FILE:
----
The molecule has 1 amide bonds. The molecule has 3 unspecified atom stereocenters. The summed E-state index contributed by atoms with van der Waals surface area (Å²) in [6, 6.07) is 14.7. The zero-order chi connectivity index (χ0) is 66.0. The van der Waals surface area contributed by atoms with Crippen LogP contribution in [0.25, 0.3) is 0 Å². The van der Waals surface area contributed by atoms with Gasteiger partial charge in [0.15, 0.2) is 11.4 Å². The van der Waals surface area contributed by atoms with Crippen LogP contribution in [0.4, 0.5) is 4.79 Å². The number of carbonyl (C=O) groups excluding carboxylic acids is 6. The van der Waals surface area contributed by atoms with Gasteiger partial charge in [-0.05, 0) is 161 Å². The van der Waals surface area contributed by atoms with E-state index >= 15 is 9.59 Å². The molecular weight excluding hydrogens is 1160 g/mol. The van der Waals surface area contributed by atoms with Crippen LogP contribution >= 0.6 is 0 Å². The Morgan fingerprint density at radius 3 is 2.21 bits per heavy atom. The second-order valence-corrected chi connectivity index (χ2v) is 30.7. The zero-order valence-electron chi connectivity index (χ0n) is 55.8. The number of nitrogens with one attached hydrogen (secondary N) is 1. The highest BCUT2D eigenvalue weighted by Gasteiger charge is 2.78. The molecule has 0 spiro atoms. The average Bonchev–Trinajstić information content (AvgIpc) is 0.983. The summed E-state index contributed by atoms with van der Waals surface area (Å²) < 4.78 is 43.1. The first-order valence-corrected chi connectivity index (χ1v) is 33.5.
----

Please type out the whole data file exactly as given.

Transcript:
The molecule has 1 amide bonds. The molecule has 3 unspecified atom stereocenters. The summed E-state index contributed by atoms with van der Waals surface area (Å²) in [6, 6.07) is 14.7. The zero-order chi connectivity index (χ0) is 66.0. The van der Waals surface area contributed by atoms with Crippen LogP contribution in [0.25, 0.3) is 0 Å². The van der Waals surface area contributed by atoms with Gasteiger partial charge in [0.15, 0.2) is 11.4 Å². The van der Waals surface area contributed by atoms with Crippen LogP contribution in [0.4, 0.5) is 4.79 Å². The number of carbonyl (C=O) groups excluding carboxylic acids is 6. The van der Waals surface area contributed by atoms with Gasteiger partial charge in [-0.05, 0) is 161 Å². The van der Waals surface area contributed by atoms with E-state index >= 15 is 9.59 Å². The molecular weight excluding hydrogens is 1160 g/mol. The van der Waals surface area contributed by atoms with Crippen LogP contribution >= 0.6 is 0 Å². The Morgan fingerprint density at radius 3 is 2.21 bits per heavy atom. The second-order valence-corrected chi connectivity index (χ2v) is 30.7. The zero-order valence-electron chi connectivity index (χ0n) is 55.8. The number of nitrogens with one attached hydrogen (secondary N) is 1. The highest BCUT2D eigenvalue weighted by Gasteiger charge is 2.78. The molecule has 0 spiro atoms. The average Bonchev–Trinajstić information content (AvgIpc) is 0.983. The summed E-state index contributed by atoms with van der Waals surface area (Å²) < 4.78 is 43.1. The first-order valence-corrected chi connectivity index (χ1v) is 33.5.